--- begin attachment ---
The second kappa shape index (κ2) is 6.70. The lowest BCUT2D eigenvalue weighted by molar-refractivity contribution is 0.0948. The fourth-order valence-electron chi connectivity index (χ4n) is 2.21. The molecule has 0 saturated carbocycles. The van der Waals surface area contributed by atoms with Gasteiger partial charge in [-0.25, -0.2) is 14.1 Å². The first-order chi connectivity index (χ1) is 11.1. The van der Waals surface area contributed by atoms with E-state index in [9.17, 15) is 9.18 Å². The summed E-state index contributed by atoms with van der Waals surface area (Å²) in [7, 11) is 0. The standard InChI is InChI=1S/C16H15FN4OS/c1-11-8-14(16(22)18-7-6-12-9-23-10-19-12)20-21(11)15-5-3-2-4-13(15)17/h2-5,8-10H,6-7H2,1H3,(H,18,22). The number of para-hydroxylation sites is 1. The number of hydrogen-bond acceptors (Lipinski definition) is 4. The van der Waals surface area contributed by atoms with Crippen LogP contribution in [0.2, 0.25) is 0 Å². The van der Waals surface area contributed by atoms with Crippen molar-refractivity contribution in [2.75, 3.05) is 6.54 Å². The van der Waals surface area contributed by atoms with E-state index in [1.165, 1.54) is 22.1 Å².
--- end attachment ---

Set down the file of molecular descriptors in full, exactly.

The second kappa shape index (κ2) is 6.70. The lowest BCUT2D eigenvalue weighted by molar-refractivity contribution is 0.0948. The fourth-order valence-electron chi connectivity index (χ4n) is 2.21. The molecule has 0 saturated carbocycles. The van der Waals surface area contributed by atoms with Gasteiger partial charge in [-0.25, -0.2) is 14.1 Å². The first-order chi connectivity index (χ1) is 11.1. The van der Waals surface area contributed by atoms with E-state index in [9.17, 15) is 9.18 Å². The summed E-state index contributed by atoms with van der Waals surface area (Å²) in [7, 11) is 0. The standard InChI is InChI=1S/C16H15FN4OS/c1-11-8-14(16(22)18-7-6-12-9-23-10-19-12)20-21(11)15-5-3-2-4-13(15)17/h2-5,8-10H,6-7H2,1H3,(H,18,22). The number of para-hydroxylation sites is 1. The number of hydrogen-bond acceptors (Lipinski definition) is 4. The van der Waals surface area contributed by atoms with Crippen LogP contribution in [0.2, 0.25) is 0 Å². The van der Waals surface area contributed by atoms with Crippen molar-refractivity contribution in [2.75, 3.05) is 6.54 Å². The van der Waals surface area contributed by atoms with E-state index in [1.165, 1.54) is 22.1 Å².